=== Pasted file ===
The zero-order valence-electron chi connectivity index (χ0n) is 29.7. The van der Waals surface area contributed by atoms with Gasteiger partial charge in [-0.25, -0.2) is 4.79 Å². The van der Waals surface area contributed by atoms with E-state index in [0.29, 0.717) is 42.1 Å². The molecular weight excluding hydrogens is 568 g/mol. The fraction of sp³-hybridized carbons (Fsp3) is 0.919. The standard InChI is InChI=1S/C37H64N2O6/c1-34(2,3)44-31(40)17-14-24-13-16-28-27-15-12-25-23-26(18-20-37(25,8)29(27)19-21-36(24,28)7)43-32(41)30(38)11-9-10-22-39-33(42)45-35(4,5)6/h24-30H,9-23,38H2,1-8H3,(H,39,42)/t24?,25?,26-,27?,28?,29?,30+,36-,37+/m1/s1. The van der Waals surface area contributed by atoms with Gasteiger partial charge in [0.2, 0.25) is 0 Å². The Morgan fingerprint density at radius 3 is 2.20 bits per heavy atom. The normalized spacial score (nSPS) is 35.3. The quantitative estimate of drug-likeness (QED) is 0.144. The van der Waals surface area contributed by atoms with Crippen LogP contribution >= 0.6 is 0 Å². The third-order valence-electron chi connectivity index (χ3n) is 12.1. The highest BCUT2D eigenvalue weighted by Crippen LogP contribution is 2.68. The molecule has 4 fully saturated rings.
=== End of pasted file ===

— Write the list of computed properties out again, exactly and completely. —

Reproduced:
The zero-order valence-electron chi connectivity index (χ0n) is 29.7. The van der Waals surface area contributed by atoms with Gasteiger partial charge in [-0.25, -0.2) is 4.79 Å². The van der Waals surface area contributed by atoms with E-state index in [0.29, 0.717) is 42.1 Å². The molecular weight excluding hydrogens is 568 g/mol. The fraction of sp³-hybridized carbons (Fsp3) is 0.919. The standard InChI is InChI=1S/C37H64N2O6/c1-34(2,3)44-31(40)17-14-24-13-16-28-27-15-12-25-23-26(18-20-37(25,8)29(27)19-21-36(24,28)7)43-32(41)30(38)11-9-10-22-39-33(42)45-35(4,5)6/h24-30H,9-23,38H2,1-8H3,(H,39,42)/t24?,25?,26-,27?,28?,29?,30+,36-,37+/m1/s1. The van der Waals surface area contributed by atoms with Gasteiger partial charge in [0.2, 0.25) is 0 Å². The Morgan fingerprint density at radius 3 is 2.20 bits per heavy atom. The normalized spacial score (nSPS) is 35.3. The quantitative estimate of drug-likeness (QED) is 0.144. The van der Waals surface area contributed by atoms with Crippen LogP contribution >= 0.6 is 0 Å². The third-order valence-electron chi connectivity index (χ3n) is 12.1. The highest BCUT2D eigenvalue weighted by Crippen LogP contribution is 2.68. The molecule has 4 fully saturated rings.